Digital Book Distribution Models

Thinking more about the Apple e-book litigation, I couldn’t help but feel a little sympathetic to the book publishers who, at least on a first read of the facts, didn’t seem to have the first clue how to deal with Amazon or Apple when e-book readers started taking off commercially. I wonder if part of the problem for the publishing industry was that prior to digitization (and the release of the Kindle in particular), the only distribution model the publishers had ever dealt with was the sale of paper-based books to retailers for on-sale to customers. They had never had to deal with “device manufacturers” before. This was not the same for the movie, music and to some extent video game industry who had always had to deal in some way with consumer devices that enabled enjoyment of their content – either by manufacturing and distributing the devices themselves (like some of the early video game consoles) or by contracting with manufacturers of devices like music and movie players. Where there was failure to contract, there was litigation – but that happened much earlier in the day (think player piano and Betamax video recorders). So digitization brought with it not only the threat of digital piracy for the publishing industry (a threat faced by all other digitizing industries) but also the specter of having to deal with consumer devices for the first time (Kindles, iPads, Nooks etc). Does this explain why the publishing industry struggled so much to get digital sales models to work, and why they still haven’t  been particularly successful at least in contrast to other digitized industries? Or am I way off base here?

6 thoughts on “Digital Book Distribution Models

  1. There are a couple of assumptions there:
    1. Is digital publishing not successful? The Apple issue was that they wanted price inflation for a bigger cut, but that’s not a success issue. They got Apple to cave and Amazon to raise prices. I would call that pretty successful indeed.
    2. Is music successful? Mike Carrier’s Wisconsin article says that music publishers are luddites who don’t get digital publishing, and the response by Masnick on that paper agrees.

    So, I’m not sure what the baseline is, or how you measure success.

  2. From reading the Apple judgment, I didn’t get the impression that the publishers got Apple to cave. It seemed like the other way around – Apple was asking for significantly higher agency commissions than the publishers were comfortable with (or could necessarily profit from), but they agreed to Apple’s plan because it would put pressure on Amazon to raise prices. My impression was that the publishing industry, unlike say the music industry, had never before dealt with on-sellers as their “agents” (which was the model Apple had employed with iTunes) rather than as independent distributors – which was the model the publishing industry originally employed with Amazon, like with its other paper-based distributors. This independent distributor model initially gave Amazon too much discretion over retail price and the publishers were rapidly losing control. The publishing industry hadn’t previously dealt with distributors who wanted the content so they could use it to help market their consumer devices. Apple solved a problem for the publishing industry by showing them how to put pressure on digital re-sellers who were marketing their own devices, while at the same time keeping a certain amount of control over prices itself. The Apple prices were still better than what Amazon was doing for the publishing industry, but it seemed from the judgment that Apple had the upper hand in the negotiations and wasn’t necessarily concerned with ensuring that the publishers had viable long-term e-sale markets. In other words, it seemed like the publishers were never able to secure viable terms from any of the e-sellers. Or am I misreading the judgment?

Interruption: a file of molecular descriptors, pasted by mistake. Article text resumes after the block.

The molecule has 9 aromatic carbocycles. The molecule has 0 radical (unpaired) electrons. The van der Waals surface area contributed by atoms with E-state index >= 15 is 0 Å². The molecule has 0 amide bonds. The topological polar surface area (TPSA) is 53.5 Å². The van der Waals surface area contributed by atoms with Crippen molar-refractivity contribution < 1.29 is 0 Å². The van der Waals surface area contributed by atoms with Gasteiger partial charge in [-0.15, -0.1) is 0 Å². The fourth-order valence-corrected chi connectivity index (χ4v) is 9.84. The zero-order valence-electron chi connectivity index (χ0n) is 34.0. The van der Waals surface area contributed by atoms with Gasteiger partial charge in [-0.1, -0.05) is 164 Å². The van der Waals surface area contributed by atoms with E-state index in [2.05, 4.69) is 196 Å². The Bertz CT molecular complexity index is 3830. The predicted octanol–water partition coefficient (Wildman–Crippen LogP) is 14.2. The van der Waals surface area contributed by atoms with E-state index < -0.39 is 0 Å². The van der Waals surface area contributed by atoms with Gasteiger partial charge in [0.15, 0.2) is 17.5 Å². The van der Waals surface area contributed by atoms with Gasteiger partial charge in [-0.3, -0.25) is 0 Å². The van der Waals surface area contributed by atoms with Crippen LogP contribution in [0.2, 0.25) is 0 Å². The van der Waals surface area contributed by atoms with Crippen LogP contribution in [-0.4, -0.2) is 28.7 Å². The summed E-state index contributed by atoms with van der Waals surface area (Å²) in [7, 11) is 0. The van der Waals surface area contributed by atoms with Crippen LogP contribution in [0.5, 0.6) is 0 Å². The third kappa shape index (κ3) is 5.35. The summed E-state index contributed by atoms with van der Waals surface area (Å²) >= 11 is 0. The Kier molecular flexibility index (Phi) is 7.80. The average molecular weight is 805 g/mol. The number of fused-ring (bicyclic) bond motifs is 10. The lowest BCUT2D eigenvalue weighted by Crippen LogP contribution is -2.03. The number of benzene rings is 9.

3. And also with the court striking down the arrangements with Apple as an antitrust violation, that model can’t be considered a success, can it?

  4. … except that a majority of the Big Fivepointwhatever publishers are subsidiaries of media empires, and many of their top executives (specifically including their legal departments) come from media:

    HarperCollins is part of the Murdoch empire
    Random House (well, until a couple of weeks ago!) was part of Bertelsmann (it’s now more tangled)
    Simon & Schuster is part of CBS/Viacom/whatever internal structure they’ve adopted this week
    Hachette seems like an exception — if one follows the money, the control is an arms manufacturer! — but one must remember that the US imprint Grand Central used to be… Warner books

    So, as attractive as this theory seems on the surface, I don’t think it does more than explain some awkward miscommunications;* the facts just don’t support it. One of the major publishers is a corporate affiliate of the long-time biggest record/video club, so there was expertise (for some value of “expertise”) to be had; remember all of those BMG flyers that used to arrive in your campus mailbox?

    * I’ll pause at the irony of “awkward miscommunications” from an industry that has, for the past century, held itself out as a gatekeeper for quality in writing. But not for long…

  5. No, I think that’s an accurate reading of the judgment, but it is a judgment against Apple, so I would expect it to put Apple in the lead. If the publishers were still in the case, I suspect it would look a little differently. I wonder just how much arm twisting was needed for the raising prices part (as opposed to the distribution of revenues).

Comments are closed.